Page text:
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A Fine Balance: Balance ST and LT Goals

July 30. 2018

We often meet executive teams which are overly focused on delivering short term results at the expense of longer term growth. Considering the pressures senior executives receive from their boards and shareholders, this short-term focus is not surprising. However, “real success” can only be achieved by balancing short term results with a continuous focus on long term growth for the business.

In our consulting practice, we regularly meet executives focusing all their time on the short term operational management of the business. They stay close to the business and understand every issue and every detail of the operation. Usually, they don’t stop there. With this detailed knowledge, they become the operational problem solvers and before long all decisions big and small are made by the senior executives. Operational managers eventual stop making decisions in their day to day work and wait for direction from the top. The executive becomes indispensable and these managers become high priced coordinators.

This model may work in the short-term. However, over time, the executive becomes so fixated on the details of the operation there is an unintended shift in their focus away from the critical programmes and innovations required to grow and take the business to the next level. Operational managers no longer feel they have the authority to making appropriate management decisions, reducing productivity and increasing bureaucracy. Improvement programs don’t deliver on expectations, business velocity slows, and overall business results start to slip.

We have successfully worked with many executive teams in facilitating the adoption of the following 5 (plus 1) actions to support their need to balance short term results with longer-term growth:

  1. Structure the work to deliver the strategy—Once the strategy and the business plan are defined, the work of designing an effective and efficient structure that will deliver on the strategy can begin. Executive roles are designed to focused on future growth and innovation, while middle management roles are designed to deliver on the current year’s plan and position the operations for success one year out. Work in each level of management should be differentiated from, and add value to, the level below.
  2. Ensure you have the right people in roles—Too often we see organizations where roles are built around people’s skills and interests versus roles designed to deliver the strategy. Management needs to understand the work that is required, design roles based on this understanding, and then staff these roles with individuals who have the capability and interest to do the work.
  3. Ensure individuals and teams are focused on the right work—Designing the work is one thing but ensuring roles doing the right work is something else. We start with ensuring individuals and teams understand their own work and deliverables. We then put the mechanisms in place to hold them to account to deliver these results. Our three-tier management system is a critical success factor in the implementation of an effective and efficient organization design.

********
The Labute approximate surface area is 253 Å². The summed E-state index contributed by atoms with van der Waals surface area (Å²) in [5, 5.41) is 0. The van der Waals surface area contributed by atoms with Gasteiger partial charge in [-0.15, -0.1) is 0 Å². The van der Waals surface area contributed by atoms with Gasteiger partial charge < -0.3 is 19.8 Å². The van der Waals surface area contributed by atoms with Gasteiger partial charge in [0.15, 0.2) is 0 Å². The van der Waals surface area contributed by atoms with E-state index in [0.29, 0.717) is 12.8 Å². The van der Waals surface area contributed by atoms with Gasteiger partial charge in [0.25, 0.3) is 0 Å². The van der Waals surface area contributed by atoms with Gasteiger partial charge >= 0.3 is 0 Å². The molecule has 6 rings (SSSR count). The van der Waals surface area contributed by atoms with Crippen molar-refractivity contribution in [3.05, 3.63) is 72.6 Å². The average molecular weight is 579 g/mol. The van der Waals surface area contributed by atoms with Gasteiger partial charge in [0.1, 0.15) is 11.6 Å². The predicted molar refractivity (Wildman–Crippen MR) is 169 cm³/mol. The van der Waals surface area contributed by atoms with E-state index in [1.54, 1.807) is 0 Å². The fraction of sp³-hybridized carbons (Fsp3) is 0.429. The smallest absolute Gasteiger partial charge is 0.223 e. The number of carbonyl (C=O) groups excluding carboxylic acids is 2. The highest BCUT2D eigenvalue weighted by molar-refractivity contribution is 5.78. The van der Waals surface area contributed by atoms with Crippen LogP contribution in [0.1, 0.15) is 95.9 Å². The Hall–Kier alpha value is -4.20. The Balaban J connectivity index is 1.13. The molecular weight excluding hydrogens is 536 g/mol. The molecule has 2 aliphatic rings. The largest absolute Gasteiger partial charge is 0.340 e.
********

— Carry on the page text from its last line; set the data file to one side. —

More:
4. Give people the authority to make decisions—Too often we find that high priced executives must wait for approval every step along the way.  The business under-utilizes managers, and by default over pays them for the work they do. The solution is simple give people the decision-making authorities necessary to do their jobs and deliver on their goals.
  5. Trust people and hold them to account—Providing people with clear roles and authorities frees them to do their best. Remember good organization structure is not boxes making up an organization chart. Good structure is the distribution of accountability and authority into roles to get work done. Lastly set up mechanisms such as management systems, scorecards, and meetings to ensure work is on track or managers have a plan to get it on track.

Plus 1. Prepare for successionAt first blush this point may not seem related to the first five, but it is, particularly of point 4 “Give people the authority to make decisions.” When managers are not given the necessary authorities to execute their current roles, it is not possible for them to develop and be ready for their next role. The business might well decide to recruit externally for that next role and therefore miss an opportunity to promote from within.

Delivering on short term results and longer-term growth is no accident. Success depends on ensuring there is a balance built into the organization structure and work systems, where the right people are focusing on doing the right work at the right time.

COREinternational works with executives to unleash human capability. We identify challenges that hinder growth. Our processes and tools increase productivity by creating a structure that ensures people are working to the right level of complexity. Our insights align structure, leadership and strategy to transform your business, and accelerate profitable, sustainable results.

If you would like to learn more about our approach and time-tested design principles, please visit our website www.coreinternational.com. 

Michael Brush, PartnerPhone: 416 977 2673 ext 13

www.coreinternational.com

Email: mike@coreinternational.com

 

 

 

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